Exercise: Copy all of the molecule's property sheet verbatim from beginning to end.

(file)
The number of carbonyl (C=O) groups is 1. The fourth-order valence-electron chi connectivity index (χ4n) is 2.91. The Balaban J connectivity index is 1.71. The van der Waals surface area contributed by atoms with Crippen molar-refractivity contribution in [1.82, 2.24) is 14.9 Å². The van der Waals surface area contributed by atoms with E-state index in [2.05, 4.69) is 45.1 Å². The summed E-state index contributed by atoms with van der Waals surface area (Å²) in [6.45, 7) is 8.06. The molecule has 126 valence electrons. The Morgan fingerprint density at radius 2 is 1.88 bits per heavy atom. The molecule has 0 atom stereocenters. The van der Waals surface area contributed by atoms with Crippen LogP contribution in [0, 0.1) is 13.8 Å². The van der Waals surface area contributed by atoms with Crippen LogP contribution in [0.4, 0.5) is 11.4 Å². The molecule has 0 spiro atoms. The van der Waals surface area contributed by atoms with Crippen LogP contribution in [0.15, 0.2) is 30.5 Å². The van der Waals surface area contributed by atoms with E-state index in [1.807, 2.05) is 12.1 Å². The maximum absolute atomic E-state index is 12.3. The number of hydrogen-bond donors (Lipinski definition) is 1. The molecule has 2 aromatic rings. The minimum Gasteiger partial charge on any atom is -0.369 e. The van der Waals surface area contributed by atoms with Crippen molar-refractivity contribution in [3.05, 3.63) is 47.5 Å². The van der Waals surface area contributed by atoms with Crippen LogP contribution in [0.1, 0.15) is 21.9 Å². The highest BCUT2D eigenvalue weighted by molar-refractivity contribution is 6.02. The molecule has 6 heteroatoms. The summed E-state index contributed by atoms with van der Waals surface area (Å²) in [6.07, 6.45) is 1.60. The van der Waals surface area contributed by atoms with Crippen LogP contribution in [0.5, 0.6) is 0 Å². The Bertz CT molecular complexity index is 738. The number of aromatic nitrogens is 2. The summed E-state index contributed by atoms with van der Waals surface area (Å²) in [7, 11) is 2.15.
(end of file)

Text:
The number of carbonyl (C=O) groups is 1. The fourth-order valence-electron chi connectivity index (χ4n) is 2.91. The Balaban J connectivity index is 1.71. The van der Waals surface area contributed by atoms with Crippen molar-refractivity contribution in [1.82, 2.24) is 14.9 Å². The van der Waals surface area contributed by atoms with E-state index in [2.05, 4.69) is 45.1 Å². The summed E-state index contributed by atoms with van der Waals surface area (Å²) in [6.45, 7) is 8.06. The molecule has 126 valence electrons. The Morgan fingerprint density at radius 2 is 1.88 bits per heavy atom. The molecule has 0 atom stereocenters. The van der Waals surface area contributed by atoms with Crippen LogP contribution in [0, 0.1) is 13.8 Å². The van der Waals surface area contributed by atoms with Crippen LogP contribution in [0.4, 0.5) is 11.4 Å². The molecule has 0 spiro atoms. The van der Waals surface area contributed by atoms with Crippen LogP contribution in [0.15, 0.2) is 30.5 Å². The van der Waals surface area contributed by atoms with E-state index in [1.807, 2.05) is 12.1 Å². The maximum absolute atomic E-state index is 12.3. The number of hydrogen-bond donors (Lipinski definition) is 1. The molecule has 2 aromatic rings. The minimum Gasteiger partial charge on any atom is -0.369 e. The van der Waals surface area contributed by atoms with Crippen molar-refractivity contribution in [3.05, 3.63) is 47.5 Å². The van der Waals surface area contributed by atoms with Crippen LogP contribution in [0.1, 0.15) is 21.9 Å². The highest BCUT2D eigenvalue weighted by molar-refractivity contribution is 6.02. The molecule has 6 heteroatoms. The summed E-state index contributed by atoms with van der Waals surface area (Å²) in [6.07, 6.45) is 1.60. The van der Waals surface area contributed by atoms with Crippen LogP contribution in [0.5, 0.6) is 0 Å². The Bertz CT molecular complexity index is 738. The number of aromatic nitrogens is 2. The summed E-state index contributed by atoms with van der Waals surface area (Å²) in [7, 11) is 2.15.